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Don Poe was born in Pomeroy, Washington in 1935, his parents’ only child. The family moved to Clarkston in 1940 so he attended all 12 years in the Clarkston school system and fondly remembers the 13th Street neighborhood gang of kids he grew up with. Don’s mother, Mary Rice, was a school teacher in Pomeroy and met her husband, Ernie Poe there, who was in construction. Ernie and his brother bought a sand pit in Clarkston in 1940 at 16th and Chestnut and operated that for several years as well as doing small construction jobs. In 1953, Ernie bought into a paving business with George Knapp. They paid $37,000 for the company.

Joanne Kube was born in Grangeville, Idaho in 1935 to Harry and Violet Kube, and grew up on a farm between Grangeville and Cottonwood where she went to school for seven years. It was small, all 12 grades in one building, because at that time, Cottonwood was 99 percent Catholic and Catholics had their own schools. When Joanne was old enough, she dressed chickens and molded the churned butter the family produced to sell in Grangeville: 20 cents for a pound of butter, and 40 cents for a chicken. Milking in the summer was gradually added to her chores.
Joanne’s family was Lutheran and Joanne remembers with gratitude her loving Sunday School teachers. For three years, she spent school-year Saturdays going to confirmation classes, studying Lutheran catechism and the history of Martin Luther.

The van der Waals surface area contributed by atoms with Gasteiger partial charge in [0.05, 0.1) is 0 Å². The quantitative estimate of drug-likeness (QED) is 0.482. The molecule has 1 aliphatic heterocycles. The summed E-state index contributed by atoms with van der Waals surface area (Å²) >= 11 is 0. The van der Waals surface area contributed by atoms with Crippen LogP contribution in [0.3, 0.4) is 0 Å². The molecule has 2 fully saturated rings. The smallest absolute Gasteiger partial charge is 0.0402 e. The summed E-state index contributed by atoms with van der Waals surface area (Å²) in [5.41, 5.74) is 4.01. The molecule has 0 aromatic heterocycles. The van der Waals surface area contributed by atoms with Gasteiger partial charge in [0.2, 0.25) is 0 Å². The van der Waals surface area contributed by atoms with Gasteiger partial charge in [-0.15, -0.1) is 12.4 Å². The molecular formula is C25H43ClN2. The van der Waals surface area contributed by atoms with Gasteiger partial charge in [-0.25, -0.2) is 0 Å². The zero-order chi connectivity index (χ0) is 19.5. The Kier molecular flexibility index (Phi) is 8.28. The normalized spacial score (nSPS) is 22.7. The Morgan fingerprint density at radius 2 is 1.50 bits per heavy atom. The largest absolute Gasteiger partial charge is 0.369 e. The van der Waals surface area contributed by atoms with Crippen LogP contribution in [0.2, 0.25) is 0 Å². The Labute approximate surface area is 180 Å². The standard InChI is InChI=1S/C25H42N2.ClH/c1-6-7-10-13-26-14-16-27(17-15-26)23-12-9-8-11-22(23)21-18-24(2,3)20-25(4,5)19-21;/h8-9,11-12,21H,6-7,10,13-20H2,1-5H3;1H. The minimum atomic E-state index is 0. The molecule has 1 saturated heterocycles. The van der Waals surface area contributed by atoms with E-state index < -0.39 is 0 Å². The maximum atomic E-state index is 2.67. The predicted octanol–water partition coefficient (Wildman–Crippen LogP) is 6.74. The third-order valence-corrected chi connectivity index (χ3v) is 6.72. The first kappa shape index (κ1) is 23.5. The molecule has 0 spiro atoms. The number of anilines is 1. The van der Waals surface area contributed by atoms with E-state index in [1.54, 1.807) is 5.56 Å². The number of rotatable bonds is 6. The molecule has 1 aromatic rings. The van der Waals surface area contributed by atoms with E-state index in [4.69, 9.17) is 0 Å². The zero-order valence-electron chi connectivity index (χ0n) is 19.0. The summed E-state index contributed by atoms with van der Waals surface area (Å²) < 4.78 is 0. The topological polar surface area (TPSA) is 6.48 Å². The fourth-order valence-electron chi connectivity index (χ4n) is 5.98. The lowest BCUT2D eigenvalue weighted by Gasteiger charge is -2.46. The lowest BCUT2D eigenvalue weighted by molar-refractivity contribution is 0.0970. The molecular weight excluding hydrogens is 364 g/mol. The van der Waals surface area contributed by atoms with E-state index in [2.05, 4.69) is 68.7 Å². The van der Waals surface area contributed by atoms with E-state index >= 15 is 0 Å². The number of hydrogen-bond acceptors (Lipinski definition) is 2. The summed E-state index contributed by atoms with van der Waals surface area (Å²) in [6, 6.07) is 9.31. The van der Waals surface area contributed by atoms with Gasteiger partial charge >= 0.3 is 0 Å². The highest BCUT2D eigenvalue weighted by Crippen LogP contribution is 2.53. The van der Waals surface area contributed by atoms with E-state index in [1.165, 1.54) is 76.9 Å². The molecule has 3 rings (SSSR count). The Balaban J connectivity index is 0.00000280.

In 1948, Joanne, her brother, and parents moved to Clarkston because of her father’s poor health, to a new house at 10th and Bridge Street. The family then owned and operated several restaurants. She started the 8th grade in the old junior high on 13th and Sycamore and remembers that the hallways seemed endless at first, but made friends quickly, and was glad for the move. She and Don knew each other at that time, but each thought the other was “stuck up.”  

All during school, Don played sports and participated in all of them in high school. He lettered in track and baseball as a sophomore, then in football, basketball and track as a  senior while he was student body president. That was also the year he and Joanne started dating. At Whitman College in Walla Walla, he majored in physical education and minored in English and continued to play basketball and run track. Joanne went to WSU for a year, then they married before Don’s junior year and Joanne began working at the Corps of Engineers office in Walla Walla. In his senior year, Don opted out of playing Whitman basketball to assist as a coach for football and coach J.V. basketball at St. Patrick’s High School (now DeSales). Through high school and college summers, Don worked for his dad.
His first job after graduation was in Waldport, Oregon, where the high school had 186 students in their four year program. He coached football and track, and was an assistant in basketball. The salary was $3800 for teaching three  upper-level  English  classes  and  three  biology  classes plus an extra $750 for coaching. Teaching English grammar  especially was a real challenge since English classes at Whitman were literature, not grammar.  Fortunately, the freshman and sophomore English teacher had a bit of grammar training and he became, and still is, a good friend and mentor.